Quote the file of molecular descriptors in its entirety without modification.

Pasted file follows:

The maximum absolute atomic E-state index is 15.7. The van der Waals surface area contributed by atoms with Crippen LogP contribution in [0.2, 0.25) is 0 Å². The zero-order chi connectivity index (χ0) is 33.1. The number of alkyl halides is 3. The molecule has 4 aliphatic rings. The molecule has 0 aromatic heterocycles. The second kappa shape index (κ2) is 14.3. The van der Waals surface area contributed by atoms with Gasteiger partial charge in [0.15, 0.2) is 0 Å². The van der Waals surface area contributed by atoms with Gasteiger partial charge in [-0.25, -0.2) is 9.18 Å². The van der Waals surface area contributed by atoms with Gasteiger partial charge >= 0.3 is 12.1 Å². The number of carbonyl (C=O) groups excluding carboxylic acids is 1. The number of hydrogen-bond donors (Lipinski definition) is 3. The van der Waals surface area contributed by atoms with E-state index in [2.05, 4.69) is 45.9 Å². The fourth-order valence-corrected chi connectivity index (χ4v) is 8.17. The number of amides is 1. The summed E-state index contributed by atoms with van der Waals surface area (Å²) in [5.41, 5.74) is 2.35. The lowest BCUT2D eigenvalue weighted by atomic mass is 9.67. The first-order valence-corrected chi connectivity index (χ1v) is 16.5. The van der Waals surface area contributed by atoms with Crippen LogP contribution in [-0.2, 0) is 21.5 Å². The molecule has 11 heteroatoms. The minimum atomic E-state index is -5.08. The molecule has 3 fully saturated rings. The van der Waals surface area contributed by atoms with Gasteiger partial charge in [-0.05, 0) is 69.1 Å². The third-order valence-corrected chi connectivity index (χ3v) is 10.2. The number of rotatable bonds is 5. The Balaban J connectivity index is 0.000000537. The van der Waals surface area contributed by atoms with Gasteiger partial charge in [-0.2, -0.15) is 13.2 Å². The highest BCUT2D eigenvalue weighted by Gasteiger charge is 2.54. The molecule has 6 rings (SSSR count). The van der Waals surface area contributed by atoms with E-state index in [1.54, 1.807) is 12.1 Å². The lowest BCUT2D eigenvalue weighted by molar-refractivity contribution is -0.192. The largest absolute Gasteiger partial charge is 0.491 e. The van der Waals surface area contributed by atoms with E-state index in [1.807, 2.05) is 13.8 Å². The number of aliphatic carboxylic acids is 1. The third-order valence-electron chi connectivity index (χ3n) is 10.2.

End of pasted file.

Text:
The maximum absolute atomic E-state index is 15.7. The van der Waals surface area contributed by atoms with Crippen LogP contribution in [0.2, 0.25) is 0 Å². The zero-order chi connectivity index (χ0) is 33.1. The number of alkyl halides is 3. The molecule has 4 aliphatic rings. The molecule has 0 aromatic heterocycles. The second kappa shape index (κ2) is 14.3. The van der Waals surface area contributed by atoms with Gasteiger partial charge in [0.15, 0.2) is 0 Å². The van der Waals surface area contributed by atoms with Gasteiger partial charge in [-0.25, -0.2) is 9.18 Å². The van der Waals surface area contributed by atoms with Gasteiger partial charge >= 0.3 is 12.1 Å². The number of carbonyl (C=O) groups excluding carboxylic acids is 1. The number of hydrogen-bond donors (Lipinski definition) is 3. The van der Waals surface area contributed by atoms with E-state index in [2.05, 4.69) is 45.9 Å². The fourth-order valence-corrected chi connectivity index (χ4v) is 8.17. The number of amides is 1. The summed E-state index contributed by atoms with van der Waals surface area (Å²) in [5.41, 5.74) is 2.35. The lowest BCUT2D eigenvalue weighted by atomic mass is 9.67. The first-order valence-corrected chi connectivity index (χ1v) is 16.5. The van der Waals surface area contributed by atoms with Crippen LogP contribution in [-0.2, 0) is 21.5 Å². The molecule has 11 heteroatoms. The minimum atomic E-state index is -5.08. The molecule has 3 fully saturated rings. The van der Waals surface area contributed by atoms with Gasteiger partial charge in [-0.05, 0) is 69.1 Å². The third-order valence-corrected chi connectivity index (χ3v) is 10.2. The number of rotatable bonds is 5. The Balaban J connectivity index is 0.000000537. The van der Waals surface area contributed by atoms with Gasteiger partial charge in [-0.2, -0.15) is 13.2 Å². The highest BCUT2D eigenvalue weighted by Gasteiger charge is 2.54. The molecule has 6 rings (SSSR count). The van der Waals surface area contributed by atoms with E-state index in [1.54, 1.807) is 12.1 Å². The lowest BCUT2D eigenvalue weighted by molar-refractivity contribution is -0.192. The largest absolute Gasteiger partial charge is 0.491 e. The van der Waals surface area contributed by atoms with E-state index in [1.807, 2.05) is 13.8 Å². The number of aliphatic carboxylic acids is 1. The third-order valence-electron chi connectivity index (χ3n) is 10.2.